The good news is that it is much less harmful than Delta (perhaps up to 20% less), a booster shot of an mRNA vaccine (Pfizer or Moderna) appears to provide significant protection against infection and against serious diseases, hospitalization and new modified vaccines. are on their way. That it is less harmful is evident in deaths and hospitalizations which remain much more subdued during this wave, even after lags are taken into account. This is evident in the table above for deaths worldwide, but it is also evident in Europe, the UK, the US, Canada and Israel. See next charts for Europe and UK – but they all show a similar pattern.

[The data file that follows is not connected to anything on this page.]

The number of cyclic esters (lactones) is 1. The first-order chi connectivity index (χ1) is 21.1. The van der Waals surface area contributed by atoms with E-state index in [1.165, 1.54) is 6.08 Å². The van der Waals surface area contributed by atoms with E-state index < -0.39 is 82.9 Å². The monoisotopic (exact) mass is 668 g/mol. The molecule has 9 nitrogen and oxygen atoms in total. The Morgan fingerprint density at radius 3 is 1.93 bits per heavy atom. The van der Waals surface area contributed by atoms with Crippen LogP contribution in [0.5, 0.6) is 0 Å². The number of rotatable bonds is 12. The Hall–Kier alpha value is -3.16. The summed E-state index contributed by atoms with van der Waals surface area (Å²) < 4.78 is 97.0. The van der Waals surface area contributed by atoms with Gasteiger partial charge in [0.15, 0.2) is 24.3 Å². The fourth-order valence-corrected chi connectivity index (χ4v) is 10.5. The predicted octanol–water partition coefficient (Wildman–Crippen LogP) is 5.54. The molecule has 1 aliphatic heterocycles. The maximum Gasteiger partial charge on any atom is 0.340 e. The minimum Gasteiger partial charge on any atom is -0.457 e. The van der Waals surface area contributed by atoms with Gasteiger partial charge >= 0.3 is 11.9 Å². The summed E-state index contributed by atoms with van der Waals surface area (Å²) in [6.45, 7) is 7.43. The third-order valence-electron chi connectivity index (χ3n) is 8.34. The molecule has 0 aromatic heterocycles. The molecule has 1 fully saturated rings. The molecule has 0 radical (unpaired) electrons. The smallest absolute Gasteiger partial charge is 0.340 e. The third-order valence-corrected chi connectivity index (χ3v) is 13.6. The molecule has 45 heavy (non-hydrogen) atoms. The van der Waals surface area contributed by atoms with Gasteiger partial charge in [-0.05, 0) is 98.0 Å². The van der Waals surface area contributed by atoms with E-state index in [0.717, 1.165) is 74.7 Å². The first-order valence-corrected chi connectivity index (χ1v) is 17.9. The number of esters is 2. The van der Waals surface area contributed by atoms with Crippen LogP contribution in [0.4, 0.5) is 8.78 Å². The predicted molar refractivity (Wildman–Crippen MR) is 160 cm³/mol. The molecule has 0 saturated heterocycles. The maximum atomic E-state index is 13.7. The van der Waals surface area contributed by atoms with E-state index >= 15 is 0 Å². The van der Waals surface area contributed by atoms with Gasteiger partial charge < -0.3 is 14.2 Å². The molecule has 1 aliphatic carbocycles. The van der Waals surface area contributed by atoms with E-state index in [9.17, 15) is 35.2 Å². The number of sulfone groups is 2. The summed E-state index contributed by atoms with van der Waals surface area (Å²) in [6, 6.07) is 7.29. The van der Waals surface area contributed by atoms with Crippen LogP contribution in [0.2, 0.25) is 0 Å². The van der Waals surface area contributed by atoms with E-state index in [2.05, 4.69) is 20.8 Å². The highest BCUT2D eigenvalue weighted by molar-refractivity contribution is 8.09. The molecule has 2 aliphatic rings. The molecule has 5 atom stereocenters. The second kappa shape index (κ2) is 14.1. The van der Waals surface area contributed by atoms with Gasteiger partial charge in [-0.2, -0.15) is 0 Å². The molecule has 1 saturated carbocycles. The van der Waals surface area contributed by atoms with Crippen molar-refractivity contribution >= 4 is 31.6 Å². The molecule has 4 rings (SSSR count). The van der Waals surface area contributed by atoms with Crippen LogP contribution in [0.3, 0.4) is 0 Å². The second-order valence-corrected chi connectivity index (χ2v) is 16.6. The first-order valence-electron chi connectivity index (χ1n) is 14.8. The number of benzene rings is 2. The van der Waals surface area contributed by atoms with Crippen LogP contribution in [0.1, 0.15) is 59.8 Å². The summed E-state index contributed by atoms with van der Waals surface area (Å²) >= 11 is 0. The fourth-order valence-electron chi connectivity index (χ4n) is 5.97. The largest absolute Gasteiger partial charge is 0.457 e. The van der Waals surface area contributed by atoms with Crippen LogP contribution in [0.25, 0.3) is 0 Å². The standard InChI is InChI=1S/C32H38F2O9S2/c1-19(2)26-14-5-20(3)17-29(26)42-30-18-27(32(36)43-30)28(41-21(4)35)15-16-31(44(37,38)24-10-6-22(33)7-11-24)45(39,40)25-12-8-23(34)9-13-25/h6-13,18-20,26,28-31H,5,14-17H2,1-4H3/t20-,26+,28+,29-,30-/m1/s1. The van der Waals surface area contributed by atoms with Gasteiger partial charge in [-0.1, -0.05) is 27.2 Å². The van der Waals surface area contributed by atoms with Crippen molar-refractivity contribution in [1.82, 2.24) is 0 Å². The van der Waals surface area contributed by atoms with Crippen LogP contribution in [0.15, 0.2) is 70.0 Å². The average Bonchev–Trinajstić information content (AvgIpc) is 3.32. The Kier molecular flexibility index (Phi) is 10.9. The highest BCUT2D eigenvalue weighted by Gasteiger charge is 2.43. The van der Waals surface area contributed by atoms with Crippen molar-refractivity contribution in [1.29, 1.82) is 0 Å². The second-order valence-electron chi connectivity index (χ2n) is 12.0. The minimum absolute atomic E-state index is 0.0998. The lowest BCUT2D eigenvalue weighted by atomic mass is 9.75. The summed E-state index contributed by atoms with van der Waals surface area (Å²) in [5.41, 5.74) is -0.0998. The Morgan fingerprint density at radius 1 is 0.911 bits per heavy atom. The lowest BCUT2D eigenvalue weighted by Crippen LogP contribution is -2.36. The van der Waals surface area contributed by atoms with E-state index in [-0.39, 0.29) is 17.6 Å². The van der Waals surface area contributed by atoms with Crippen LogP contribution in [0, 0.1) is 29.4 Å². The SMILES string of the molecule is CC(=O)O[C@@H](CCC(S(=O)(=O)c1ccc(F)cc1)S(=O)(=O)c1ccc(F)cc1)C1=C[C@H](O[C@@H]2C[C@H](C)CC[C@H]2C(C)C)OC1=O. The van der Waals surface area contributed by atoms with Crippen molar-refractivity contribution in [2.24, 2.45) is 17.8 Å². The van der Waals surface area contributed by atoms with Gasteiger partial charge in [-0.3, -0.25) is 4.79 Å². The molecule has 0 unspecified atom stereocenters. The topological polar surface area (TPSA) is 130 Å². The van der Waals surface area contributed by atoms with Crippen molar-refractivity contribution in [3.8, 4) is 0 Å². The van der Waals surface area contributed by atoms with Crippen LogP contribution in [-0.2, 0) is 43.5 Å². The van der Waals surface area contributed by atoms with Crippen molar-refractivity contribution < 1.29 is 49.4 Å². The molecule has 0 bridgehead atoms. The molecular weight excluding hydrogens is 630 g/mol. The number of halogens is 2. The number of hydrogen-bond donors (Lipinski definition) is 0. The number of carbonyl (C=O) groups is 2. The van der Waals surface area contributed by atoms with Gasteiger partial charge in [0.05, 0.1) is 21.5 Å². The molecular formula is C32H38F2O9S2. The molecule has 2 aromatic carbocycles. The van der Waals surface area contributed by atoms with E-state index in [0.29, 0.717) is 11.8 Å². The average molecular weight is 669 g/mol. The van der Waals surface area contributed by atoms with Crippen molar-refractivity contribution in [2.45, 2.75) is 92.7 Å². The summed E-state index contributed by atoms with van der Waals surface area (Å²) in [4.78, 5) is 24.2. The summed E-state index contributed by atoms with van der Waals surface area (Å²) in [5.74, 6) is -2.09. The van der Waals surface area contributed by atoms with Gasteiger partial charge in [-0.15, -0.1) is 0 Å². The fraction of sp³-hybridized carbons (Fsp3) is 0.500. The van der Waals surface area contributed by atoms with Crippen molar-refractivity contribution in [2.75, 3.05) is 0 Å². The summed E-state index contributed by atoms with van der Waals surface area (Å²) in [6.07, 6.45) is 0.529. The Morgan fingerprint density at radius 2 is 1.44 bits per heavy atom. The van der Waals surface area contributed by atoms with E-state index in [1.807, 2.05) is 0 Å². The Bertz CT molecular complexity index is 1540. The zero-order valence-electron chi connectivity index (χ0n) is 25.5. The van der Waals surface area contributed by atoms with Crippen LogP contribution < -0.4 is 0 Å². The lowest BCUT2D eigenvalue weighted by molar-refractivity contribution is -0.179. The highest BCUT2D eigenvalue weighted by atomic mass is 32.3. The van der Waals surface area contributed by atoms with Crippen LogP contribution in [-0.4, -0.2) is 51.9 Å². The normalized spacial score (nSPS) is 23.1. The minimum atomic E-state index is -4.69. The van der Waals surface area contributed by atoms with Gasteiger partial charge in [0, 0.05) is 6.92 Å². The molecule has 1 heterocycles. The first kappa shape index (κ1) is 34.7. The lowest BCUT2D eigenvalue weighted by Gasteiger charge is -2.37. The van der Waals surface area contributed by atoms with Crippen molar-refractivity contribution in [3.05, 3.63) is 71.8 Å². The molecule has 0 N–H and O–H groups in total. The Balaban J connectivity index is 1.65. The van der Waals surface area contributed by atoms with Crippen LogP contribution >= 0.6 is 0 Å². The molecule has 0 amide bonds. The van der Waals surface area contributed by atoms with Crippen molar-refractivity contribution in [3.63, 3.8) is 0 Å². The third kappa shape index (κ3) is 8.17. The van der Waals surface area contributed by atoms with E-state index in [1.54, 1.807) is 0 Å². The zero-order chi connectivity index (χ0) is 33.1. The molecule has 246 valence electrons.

In Australia, the greater transmissibility of Delta combined with the further lifting of restrictions from November, not helped by the relatively low level of previous exposure and booster shots, has seen cases explode compared to the levels seen through the Delta wave. (And given the testing issues, the case data is likely massively understated.) The good news is that, as has been the case around the world, Omicron is proving less harmful and hospitalizations and deaths remain moderate compared to the increase in cases compared to previous ones. waves. See the following table. NSW Health data – although only up to the end of December shows – that while 4% of Delta cases have ended up in hospital, around 1% of confirmed and probable Omicron cases do. And although new deaths are at record highs, they are around 13% of the level suggested by the 2020 surge, reflecting vaccine protection and Omicron being less harmful. (It’s similar in the UK.)